“Ahem,” he cleared his throat to cover for his confusion. He felt tempted to take the girl’s hands in his and still her fidgeting. “I don’t know if it’s the right thing, Tifa, but I would do the same in your place.”

She inhaled sharply, trying to keep tears at bay, he guessed.  She nodded and offered him a soft smile, one he knew she used as a shield when she felt self-conscious.  

“I-I don’t want to force anyone to come with me,” she dared a glance at him beneath long lashes; her brown eyes were apologetic and nothing at all like her mother’s steady, challenging blue ones.  

He had heard the pip-squeak ninja complaining about wasting their time looking for Cloud instead of going after Sephiroth.  He’d privately agreed at the time, but after much consideration, he’d realized that Tifa couldn’t throw away her hope. 

“You’re not forcing me, at least,” he offered after some time.

“Thank you, Vincent,” she murmured and held his gaze, blinking away the remaining moisture from her eyes.

“You know, when I was little...” she sniffled and leaned forward, “...after my mother died, I remembered a story she used to tell me about the mountain springs.”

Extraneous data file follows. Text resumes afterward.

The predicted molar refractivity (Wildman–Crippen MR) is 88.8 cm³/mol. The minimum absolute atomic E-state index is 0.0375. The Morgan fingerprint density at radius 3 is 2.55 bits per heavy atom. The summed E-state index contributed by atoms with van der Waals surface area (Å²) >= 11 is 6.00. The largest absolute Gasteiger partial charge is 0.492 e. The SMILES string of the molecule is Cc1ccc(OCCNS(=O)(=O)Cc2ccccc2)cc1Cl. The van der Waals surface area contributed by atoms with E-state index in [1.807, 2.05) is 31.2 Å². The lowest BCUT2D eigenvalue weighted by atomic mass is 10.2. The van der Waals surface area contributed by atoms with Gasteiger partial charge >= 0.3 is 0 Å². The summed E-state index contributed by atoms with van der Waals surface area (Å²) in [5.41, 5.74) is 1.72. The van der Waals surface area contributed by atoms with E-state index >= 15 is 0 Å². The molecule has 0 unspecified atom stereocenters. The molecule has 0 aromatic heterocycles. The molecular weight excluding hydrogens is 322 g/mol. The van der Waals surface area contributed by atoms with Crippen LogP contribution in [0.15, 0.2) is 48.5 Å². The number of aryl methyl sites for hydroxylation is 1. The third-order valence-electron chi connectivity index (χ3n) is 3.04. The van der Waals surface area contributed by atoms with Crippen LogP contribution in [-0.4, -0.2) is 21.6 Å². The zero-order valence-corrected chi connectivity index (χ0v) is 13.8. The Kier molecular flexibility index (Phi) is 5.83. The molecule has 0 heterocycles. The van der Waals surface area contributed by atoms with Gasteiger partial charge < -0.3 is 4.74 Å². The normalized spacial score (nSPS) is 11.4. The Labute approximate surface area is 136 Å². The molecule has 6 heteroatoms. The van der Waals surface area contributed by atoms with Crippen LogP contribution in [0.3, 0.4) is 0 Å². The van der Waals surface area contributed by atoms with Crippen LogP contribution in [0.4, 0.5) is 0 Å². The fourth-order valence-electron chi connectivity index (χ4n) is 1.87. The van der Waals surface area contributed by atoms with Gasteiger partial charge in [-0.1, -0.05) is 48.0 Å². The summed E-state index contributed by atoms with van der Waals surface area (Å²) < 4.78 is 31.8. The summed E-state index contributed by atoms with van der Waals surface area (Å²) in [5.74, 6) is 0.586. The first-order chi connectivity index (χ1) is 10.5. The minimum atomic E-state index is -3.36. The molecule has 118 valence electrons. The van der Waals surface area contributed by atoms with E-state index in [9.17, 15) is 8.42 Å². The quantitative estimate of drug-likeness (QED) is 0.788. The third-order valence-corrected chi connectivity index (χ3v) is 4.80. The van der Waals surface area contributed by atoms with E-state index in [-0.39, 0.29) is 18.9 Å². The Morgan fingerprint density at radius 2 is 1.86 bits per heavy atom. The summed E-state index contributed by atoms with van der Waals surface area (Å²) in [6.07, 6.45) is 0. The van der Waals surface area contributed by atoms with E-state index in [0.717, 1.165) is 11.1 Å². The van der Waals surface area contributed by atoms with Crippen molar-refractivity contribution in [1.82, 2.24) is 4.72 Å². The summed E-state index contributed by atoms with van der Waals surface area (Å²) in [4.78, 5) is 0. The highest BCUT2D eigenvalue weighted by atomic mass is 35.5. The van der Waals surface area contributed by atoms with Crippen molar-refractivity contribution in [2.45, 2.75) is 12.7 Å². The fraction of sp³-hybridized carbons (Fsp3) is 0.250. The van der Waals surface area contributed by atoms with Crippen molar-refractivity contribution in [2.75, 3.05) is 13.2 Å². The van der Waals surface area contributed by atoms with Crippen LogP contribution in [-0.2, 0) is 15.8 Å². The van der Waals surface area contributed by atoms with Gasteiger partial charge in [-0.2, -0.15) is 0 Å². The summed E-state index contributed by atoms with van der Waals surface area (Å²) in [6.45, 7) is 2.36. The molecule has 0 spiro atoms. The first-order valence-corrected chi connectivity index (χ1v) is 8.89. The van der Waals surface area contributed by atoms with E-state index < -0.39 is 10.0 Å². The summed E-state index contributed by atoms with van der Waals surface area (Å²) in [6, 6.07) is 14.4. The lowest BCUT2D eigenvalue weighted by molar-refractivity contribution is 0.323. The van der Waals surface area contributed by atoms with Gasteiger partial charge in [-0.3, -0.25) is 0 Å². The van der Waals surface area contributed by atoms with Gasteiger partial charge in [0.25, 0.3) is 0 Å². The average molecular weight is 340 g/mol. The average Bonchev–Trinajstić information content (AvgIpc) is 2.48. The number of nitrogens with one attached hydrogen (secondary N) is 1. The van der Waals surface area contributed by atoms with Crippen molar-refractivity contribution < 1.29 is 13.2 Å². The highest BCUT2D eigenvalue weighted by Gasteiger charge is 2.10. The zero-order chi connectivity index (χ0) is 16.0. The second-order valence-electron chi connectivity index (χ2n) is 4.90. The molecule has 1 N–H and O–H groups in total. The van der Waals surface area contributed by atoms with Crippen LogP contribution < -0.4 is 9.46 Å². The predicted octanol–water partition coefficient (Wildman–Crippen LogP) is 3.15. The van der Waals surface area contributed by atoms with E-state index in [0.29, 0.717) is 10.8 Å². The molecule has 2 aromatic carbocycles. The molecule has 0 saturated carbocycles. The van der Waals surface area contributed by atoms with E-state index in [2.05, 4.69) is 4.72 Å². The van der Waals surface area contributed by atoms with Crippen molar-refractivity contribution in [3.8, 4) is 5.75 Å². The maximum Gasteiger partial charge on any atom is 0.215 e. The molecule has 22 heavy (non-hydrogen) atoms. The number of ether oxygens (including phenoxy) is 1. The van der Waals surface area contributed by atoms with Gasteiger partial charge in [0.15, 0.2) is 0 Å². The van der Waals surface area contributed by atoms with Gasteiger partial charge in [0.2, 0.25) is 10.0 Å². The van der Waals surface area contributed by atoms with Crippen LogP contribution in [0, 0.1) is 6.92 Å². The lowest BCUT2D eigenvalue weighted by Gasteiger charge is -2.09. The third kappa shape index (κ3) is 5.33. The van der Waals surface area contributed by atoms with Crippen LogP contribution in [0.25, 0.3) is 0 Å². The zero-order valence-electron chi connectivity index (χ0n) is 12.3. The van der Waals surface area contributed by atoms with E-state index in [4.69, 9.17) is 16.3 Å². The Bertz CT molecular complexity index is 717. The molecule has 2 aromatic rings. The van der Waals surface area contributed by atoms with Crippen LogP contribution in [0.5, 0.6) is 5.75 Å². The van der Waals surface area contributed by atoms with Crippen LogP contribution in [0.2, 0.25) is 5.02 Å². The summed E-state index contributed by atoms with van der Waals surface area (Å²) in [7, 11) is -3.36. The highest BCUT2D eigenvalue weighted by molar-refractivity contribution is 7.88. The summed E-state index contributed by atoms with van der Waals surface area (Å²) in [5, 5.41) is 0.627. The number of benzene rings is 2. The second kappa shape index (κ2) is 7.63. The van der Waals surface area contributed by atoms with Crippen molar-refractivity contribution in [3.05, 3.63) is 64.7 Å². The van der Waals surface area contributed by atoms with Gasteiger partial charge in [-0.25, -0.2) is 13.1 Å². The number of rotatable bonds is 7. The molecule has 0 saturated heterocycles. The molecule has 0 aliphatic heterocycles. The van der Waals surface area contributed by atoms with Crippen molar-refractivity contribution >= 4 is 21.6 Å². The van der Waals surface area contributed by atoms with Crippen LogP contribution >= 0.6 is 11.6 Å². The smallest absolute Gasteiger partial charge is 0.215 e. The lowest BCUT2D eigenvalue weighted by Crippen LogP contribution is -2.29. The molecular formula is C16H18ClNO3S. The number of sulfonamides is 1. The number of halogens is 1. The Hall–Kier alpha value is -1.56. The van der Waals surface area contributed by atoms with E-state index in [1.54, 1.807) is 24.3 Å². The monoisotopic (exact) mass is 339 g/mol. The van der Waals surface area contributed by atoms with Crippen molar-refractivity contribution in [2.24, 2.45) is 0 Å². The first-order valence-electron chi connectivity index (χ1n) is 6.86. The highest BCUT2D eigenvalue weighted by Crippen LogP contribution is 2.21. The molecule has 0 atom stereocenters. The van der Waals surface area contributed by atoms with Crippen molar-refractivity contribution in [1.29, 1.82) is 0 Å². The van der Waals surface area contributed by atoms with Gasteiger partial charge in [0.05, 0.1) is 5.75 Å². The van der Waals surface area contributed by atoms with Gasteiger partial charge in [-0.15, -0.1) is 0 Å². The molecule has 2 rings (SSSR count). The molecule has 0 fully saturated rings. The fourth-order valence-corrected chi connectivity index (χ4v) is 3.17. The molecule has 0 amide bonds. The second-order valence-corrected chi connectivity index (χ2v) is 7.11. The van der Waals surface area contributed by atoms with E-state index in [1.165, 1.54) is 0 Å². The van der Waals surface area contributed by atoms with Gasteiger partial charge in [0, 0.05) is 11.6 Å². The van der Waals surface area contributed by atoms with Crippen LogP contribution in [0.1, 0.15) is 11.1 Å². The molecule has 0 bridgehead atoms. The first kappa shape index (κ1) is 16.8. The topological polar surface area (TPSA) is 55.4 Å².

Vincent looked down at her hands and nodded for her to continue. A memory flashed in his mind of a girl in a flowing blue gown dancing on a stage long ago.

“She said that the water sprite Ilse had taken her wounded lover, Ullr, up to the springs in the mountains, and that she brought him back to life under the water, but only long enough to say goodbye,

“You see, she traded her life for his, and she dissolved like water into the springs, making the water turn bitter.  Ullr, desperate and heartbroken, swam for hours calling for her while his wound bled, turning the water red.  Eventually, he grew so tired that he drowned.” she scoffed, curling her fingers.